Whether you’re airsick or ate something you shouldn’t have, being sick on a plane is the worst. Here’s how to get through the ordeal.
Ask for a sick bag
Airlines don’t always put a sick bag in every seat, so don’t count on there being one available at a moment’s notice. When you start to feel nauseated, gather your thoughts and start to make a plan. Press the call button. The flight attendant would rather find you a couple of sick bags and tissues now than have to clean up after you later. As a general rule, it’s better to let the crew know what’s up than to try to hide the fact that you’re feeling sick.
Turn on the vent
A cool breeze on your face can help, so turn on the air vent above your seat, and consider taking off your jacket or sweater. (There’s a second reason for that: if you think you might actually throw up, this reduces the number of items you have to worry about splashing.)
Think about what else might make you comfortable: a sip of ginger ale, perhaps. Closing your eyes and listening to a podcast rather than trying to read. (If you’re airsick, reading tends to make it worse.) Avoid alcohol, and don’t eat unless some pretzels or crackers feel like they could settle your stomach.
Cut the line to the bathroom
Yes, it’s rude to run to the bathroom in front of people who are waiting. But it’s worse for everybody if you wait in line and don’t make it. And yes, we could be talking about either vomit or diarrhoea here.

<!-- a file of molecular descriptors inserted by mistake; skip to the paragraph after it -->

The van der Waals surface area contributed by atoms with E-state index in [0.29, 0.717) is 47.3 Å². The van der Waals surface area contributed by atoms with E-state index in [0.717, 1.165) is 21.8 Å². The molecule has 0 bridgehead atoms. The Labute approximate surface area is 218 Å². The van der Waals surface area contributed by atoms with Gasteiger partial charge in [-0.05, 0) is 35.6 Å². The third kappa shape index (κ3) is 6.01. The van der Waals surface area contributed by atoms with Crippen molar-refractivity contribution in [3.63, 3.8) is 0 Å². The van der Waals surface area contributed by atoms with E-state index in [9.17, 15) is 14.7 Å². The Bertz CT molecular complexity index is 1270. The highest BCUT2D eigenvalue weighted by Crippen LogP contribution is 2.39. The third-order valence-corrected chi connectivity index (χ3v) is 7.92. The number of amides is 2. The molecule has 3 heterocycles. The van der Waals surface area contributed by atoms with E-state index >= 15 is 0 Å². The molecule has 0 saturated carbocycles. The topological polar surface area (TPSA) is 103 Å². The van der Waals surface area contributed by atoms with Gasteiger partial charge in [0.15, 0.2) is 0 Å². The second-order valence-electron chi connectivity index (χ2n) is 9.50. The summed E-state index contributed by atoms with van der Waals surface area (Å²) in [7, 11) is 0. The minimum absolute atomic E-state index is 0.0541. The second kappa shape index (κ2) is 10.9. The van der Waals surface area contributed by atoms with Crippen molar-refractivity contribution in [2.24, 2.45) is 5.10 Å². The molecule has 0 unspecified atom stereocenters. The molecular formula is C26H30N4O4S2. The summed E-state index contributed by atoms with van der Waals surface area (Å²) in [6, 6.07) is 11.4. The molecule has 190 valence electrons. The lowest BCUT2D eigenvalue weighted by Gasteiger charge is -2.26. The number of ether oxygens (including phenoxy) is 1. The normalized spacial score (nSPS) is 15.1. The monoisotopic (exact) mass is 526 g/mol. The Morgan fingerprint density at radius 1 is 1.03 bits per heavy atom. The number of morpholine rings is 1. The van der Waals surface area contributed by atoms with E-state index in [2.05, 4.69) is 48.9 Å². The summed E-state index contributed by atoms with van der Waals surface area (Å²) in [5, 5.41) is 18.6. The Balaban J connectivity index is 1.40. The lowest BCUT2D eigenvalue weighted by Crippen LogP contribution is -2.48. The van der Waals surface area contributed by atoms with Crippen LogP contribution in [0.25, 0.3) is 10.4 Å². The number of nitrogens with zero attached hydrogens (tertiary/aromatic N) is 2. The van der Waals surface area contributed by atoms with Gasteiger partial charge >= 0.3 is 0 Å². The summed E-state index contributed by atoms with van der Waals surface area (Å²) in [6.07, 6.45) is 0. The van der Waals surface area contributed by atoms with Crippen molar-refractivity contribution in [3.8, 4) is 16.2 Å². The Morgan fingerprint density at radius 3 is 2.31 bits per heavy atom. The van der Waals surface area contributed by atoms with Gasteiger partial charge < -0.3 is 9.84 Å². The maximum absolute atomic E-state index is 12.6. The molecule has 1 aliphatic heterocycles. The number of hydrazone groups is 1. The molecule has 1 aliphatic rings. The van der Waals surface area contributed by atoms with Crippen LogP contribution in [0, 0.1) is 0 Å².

If you’ll be in the bathroom for a while, make sure to let somebody know so they can check on you. If you’re not travelling with friends or family, give a flight attendant a heads up. Also, be aware they can’t land when you’re in there, so you will have to come out eventually.
Ask for medical help if you need it
Flight attendants really will ask if there’s a doctor (or other qualified medical professional) on the plane in case of a medical emergency.
Every plane carries a first aid kit with basic supplies, and a medical kit that’s available to medical professionals. That kit contains prescription drugs and specialised medical equipment. If you’re very sick, or if you think could be in especially bad shape by the time the plane lands, it’s worth asking for help. For example, a doctor may be able to give you anti-nausea or anti-diarrheal medication, or in extreme cases, even administer IV fluids to keep you from getting dehydrated.
If things do get serious — like you have a life-threatening illness, not just airsickness or food poisoning — in rare cases the flight might be diverted so you can get to a hospital sooner. And whether there is a doctor on the flight or not, the crew is often able to get medical guidance from professionals on the ground, to help figure out how sick you are and what they can do for you while you’re in the air.
Depending on local laws and regulations, airline crews in some countries may be able to hand you over-the-counter medications. It doesn’t hurt to ask, but don’t be surprised if they say they can’t help you. Next time, pack your own dramamine.